By Our Diplomatic Correspondent POPE PAUL has promised Mr. Khrushchev that he will give his maximum attention to the Russian "peace by talks" note to world leaders sent on December 31, Vatican circles confirmed this week.
The Pope's reply, delivered in a verbal communication to the Soviet Ambassador in Italy, was the third in a series of exchanges between the Vatican and the Kremlin.
Vatican officials are seeking to play down the exchange because the Russians have been making propaganda out of it. But it is still regarded as significant and mildly encouraging.
This is because it is seen as continuing Pope John's policy of seeking a modus vivendi with the Communists. Additional importance is attached to it because of the continuing negotiations to settle Church-Slate disputes in the Iron Curtain countries.
The Vatican-Kremlin exchange was initiated by Mr. Khrushchev's inclusion of the Pope in his December 31 message to heads of state.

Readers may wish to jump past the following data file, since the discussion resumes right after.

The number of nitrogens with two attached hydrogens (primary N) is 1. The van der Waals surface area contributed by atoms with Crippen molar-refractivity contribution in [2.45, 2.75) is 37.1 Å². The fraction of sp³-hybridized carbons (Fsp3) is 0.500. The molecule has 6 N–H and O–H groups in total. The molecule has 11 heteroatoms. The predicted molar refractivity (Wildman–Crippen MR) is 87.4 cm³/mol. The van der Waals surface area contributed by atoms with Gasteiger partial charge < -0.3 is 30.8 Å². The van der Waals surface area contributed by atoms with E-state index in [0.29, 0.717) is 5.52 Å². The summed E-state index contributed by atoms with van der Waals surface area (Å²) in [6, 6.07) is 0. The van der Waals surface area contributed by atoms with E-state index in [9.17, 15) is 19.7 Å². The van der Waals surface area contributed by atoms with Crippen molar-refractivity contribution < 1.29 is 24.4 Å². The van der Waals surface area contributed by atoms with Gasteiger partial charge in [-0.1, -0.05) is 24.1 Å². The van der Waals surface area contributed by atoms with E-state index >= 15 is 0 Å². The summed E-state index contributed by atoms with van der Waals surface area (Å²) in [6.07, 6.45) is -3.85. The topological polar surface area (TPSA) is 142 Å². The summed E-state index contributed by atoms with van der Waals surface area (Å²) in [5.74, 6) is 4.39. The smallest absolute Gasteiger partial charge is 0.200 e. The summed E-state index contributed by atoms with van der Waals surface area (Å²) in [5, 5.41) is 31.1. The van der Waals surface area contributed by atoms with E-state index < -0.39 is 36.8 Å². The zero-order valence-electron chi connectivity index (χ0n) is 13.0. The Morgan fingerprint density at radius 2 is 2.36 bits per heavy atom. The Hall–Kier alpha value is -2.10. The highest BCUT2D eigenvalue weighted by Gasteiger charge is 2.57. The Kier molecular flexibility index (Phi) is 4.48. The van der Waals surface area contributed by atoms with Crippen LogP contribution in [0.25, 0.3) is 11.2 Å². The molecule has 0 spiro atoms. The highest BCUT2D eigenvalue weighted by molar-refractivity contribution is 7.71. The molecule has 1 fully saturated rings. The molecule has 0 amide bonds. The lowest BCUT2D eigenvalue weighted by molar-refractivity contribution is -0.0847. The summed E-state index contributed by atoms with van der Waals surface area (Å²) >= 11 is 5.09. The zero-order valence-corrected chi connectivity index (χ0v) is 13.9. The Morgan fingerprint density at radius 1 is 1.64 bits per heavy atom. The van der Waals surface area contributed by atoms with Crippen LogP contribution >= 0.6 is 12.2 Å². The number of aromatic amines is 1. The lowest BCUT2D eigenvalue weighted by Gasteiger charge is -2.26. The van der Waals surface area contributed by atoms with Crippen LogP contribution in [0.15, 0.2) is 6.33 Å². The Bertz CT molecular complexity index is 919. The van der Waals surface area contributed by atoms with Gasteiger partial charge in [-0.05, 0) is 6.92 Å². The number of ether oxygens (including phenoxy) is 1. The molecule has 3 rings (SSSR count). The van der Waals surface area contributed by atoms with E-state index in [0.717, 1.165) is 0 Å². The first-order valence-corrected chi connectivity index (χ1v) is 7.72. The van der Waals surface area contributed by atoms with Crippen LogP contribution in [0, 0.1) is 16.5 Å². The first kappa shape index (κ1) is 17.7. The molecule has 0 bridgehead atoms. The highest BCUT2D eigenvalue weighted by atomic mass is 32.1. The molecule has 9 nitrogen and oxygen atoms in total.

The next step was the Pope's message to the world leaders from Bethlehem during his Holy Land visit. Vatican circles say that the lateness of his direct reply to Mr. Khrushchev's note was because he had sent this message from the Holy Land,
Since there are no formal diplomatic relations between the Vatican and the Kremlin, notes are exchanged between the Russian Ambassador to Italy, M. Kozyrev, and the Apostolic Nuncio to Italy, Mgr. Carlo Grando. The Pope's last message, promising to give "maximum attention" to Mr. Khrushchev's note, was delivered orally by Mgr. Grando, and not in a written communication as a Tess communique stated.
The Pope is also believed to have said that he was grateful to have been included among the recipients, Answering Mr. Khrushchev's call to heads of state to settle dispute by peaceful negotiations, the Pope made it clear that the Vatican does not involve itself in territorial dispute S and negotiations to end them, though it favours sincere and constructive means used to defend and reinforce peace. This is the first formal exchange between Pope Paul and Mr. Khrushchev. It may mark a change in Kremlin policy to Pope Paul, whom Russian propaganda had earlier described as "pessimistic and intransigent". Meanwhile. a significant move is reported from behind the Iron Cu rta in.
In Czechoslovakia, the Government has permitted, after two months, the reading in churches of a message of greeting from Pope Paul to the Czech clergy and faithful. Addressed to the four Bishops who took part in the Vatican Council, the message encourages the people to draw from their faith "invincible strength of perseverance". Constructive means